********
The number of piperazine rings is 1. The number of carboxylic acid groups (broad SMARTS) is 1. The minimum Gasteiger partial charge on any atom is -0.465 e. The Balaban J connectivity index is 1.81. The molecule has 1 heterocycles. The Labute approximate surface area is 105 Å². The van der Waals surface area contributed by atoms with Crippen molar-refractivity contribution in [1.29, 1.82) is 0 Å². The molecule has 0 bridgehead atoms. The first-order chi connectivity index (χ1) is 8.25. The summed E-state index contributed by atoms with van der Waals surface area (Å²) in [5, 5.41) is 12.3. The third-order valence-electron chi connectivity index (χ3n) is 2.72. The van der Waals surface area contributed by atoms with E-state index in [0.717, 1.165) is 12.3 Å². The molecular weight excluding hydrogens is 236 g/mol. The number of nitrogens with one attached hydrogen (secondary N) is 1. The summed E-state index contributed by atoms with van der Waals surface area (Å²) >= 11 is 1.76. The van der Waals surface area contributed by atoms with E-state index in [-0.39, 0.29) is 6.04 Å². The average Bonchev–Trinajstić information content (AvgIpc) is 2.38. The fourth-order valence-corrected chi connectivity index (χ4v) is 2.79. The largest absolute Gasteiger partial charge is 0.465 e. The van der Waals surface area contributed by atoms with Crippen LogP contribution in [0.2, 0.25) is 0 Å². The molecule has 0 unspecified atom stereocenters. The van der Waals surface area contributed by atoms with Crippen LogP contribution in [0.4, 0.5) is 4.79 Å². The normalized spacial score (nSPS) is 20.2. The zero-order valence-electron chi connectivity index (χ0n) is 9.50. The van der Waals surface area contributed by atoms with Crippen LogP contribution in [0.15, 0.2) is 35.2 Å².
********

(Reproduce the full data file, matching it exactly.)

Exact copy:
The number of piperazine rings is 1. The number of carboxylic acid groups (broad SMARTS) is 1. The minimum Gasteiger partial charge on any atom is -0.465 e. The Balaban J connectivity index is 1.81. The molecule has 1 heterocycles. The Labute approximate surface area is 105 Å². The van der Waals surface area contributed by atoms with Crippen molar-refractivity contribution in [1.29, 1.82) is 0 Å². The molecule has 0 bridgehead atoms. The first-order chi connectivity index (χ1) is 8.25. The summed E-state index contributed by atoms with van der Waals surface area (Å²) in [5, 5.41) is 12.3. The third-order valence-electron chi connectivity index (χ3n) is 2.72. The van der Waals surface area contributed by atoms with E-state index in [0.717, 1.165) is 12.3 Å². The molecular weight excluding hydrogens is 236 g/mol. The number of nitrogens with one attached hydrogen (secondary N) is 1. The summed E-state index contributed by atoms with van der Waals surface area (Å²) >= 11 is 1.76. The van der Waals surface area contributed by atoms with E-state index in [-0.39, 0.29) is 6.04 Å². The average Bonchev–Trinajstić information content (AvgIpc) is 2.38. The fourth-order valence-corrected chi connectivity index (χ4v) is 2.79. The largest absolute Gasteiger partial charge is 0.465 e. The van der Waals surface area contributed by atoms with Crippen LogP contribution in [0.2, 0.25) is 0 Å². The molecule has 0 unspecified atom stereocenters. The van der Waals surface area contributed by atoms with Crippen LogP contribution in [0.4, 0.5) is 4.79 Å². The normalized spacial score (nSPS) is 20.2. The zero-order valence-electron chi connectivity index (χ0n) is 9.50. The van der Waals surface area contributed by atoms with Crippen LogP contribution in [0.15, 0.2) is 35.2 Å².